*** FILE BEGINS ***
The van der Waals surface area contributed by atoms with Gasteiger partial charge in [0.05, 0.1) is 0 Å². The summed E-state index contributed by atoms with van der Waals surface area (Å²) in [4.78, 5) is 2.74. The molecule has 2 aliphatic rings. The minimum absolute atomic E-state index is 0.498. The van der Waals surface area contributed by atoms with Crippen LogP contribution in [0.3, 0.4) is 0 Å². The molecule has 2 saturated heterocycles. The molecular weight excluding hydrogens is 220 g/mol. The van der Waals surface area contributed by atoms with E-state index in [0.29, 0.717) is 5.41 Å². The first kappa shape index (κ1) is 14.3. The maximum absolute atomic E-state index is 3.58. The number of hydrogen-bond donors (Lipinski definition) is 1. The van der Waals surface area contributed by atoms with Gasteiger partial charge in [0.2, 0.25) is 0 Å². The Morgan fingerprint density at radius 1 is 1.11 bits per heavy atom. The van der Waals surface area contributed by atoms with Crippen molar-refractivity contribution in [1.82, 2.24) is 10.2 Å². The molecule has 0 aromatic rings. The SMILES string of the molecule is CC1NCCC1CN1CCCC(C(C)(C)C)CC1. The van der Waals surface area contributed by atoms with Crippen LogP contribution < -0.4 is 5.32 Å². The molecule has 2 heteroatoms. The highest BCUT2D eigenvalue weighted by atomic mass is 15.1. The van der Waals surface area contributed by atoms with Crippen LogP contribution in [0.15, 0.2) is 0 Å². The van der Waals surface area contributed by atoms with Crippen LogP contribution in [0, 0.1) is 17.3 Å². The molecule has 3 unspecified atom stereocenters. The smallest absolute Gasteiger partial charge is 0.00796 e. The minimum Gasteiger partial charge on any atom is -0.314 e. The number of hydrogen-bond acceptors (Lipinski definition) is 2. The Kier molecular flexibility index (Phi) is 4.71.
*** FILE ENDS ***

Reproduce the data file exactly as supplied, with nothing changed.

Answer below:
The van der Waals surface area contributed by atoms with Gasteiger partial charge in [0.05, 0.1) is 0 Å². The summed E-state index contributed by atoms with van der Waals surface area (Å²) in [4.78, 5) is 2.74. The molecule has 2 aliphatic rings. The minimum absolute atomic E-state index is 0.498. The van der Waals surface area contributed by atoms with Crippen LogP contribution in [0.3, 0.4) is 0 Å². The molecule has 2 saturated heterocycles. The molecular weight excluding hydrogens is 220 g/mol. The van der Waals surface area contributed by atoms with E-state index in [0.29, 0.717) is 5.41 Å². The first kappa shape index (κ1) is 14.3. The maximum absolute atomic E-state index is 3.58. The number of hydrogen-bond donors (Lipinski definition) is 1. The van der Waals surface area contributed by atoms with Gasteiger partial charge in [0.2, 0.25) is 0 Å². The Morgan fingerprint density at radius 1 is 1.11 bits per heavy atom. The van der Waals surface area contributed by atoms with Crippen molar-refractivity contribution in [1.82, 2.24) is 10.2 Å². The molecule has 0 aromatic rings. The SMILES string of the molecule is CC1NCCC1CN1CCCC(C(C)(C)C)CC1. The van der Waals surface area contributed by atoms with Crippen LogP contribution < -0.4 is 5.32 Å². The molecule has 2 heteroatoms. The highest BCUT2D eigenvalue weighted by atomic mass is 15.1. The van der Waals surface area contributed by atoms with Crippen LogP contribution in [0.15, 0.2) is 0 Å². The van der Waals surface area contributed by atoms with Crippen LogP contribution in [0, 0.1) is 17.3 Å². The molecule has 3 unspecified atom stereocenters. The smallest absolute Gasteiger partial charge is 0.00796 e. The minimum Gasteiger partial charge on any atom is -0.314 e. The number of hydrogen-bond acceptors (Lipinski definition) is 2. The Kier molecular flexibility index (Phi) is 4.71.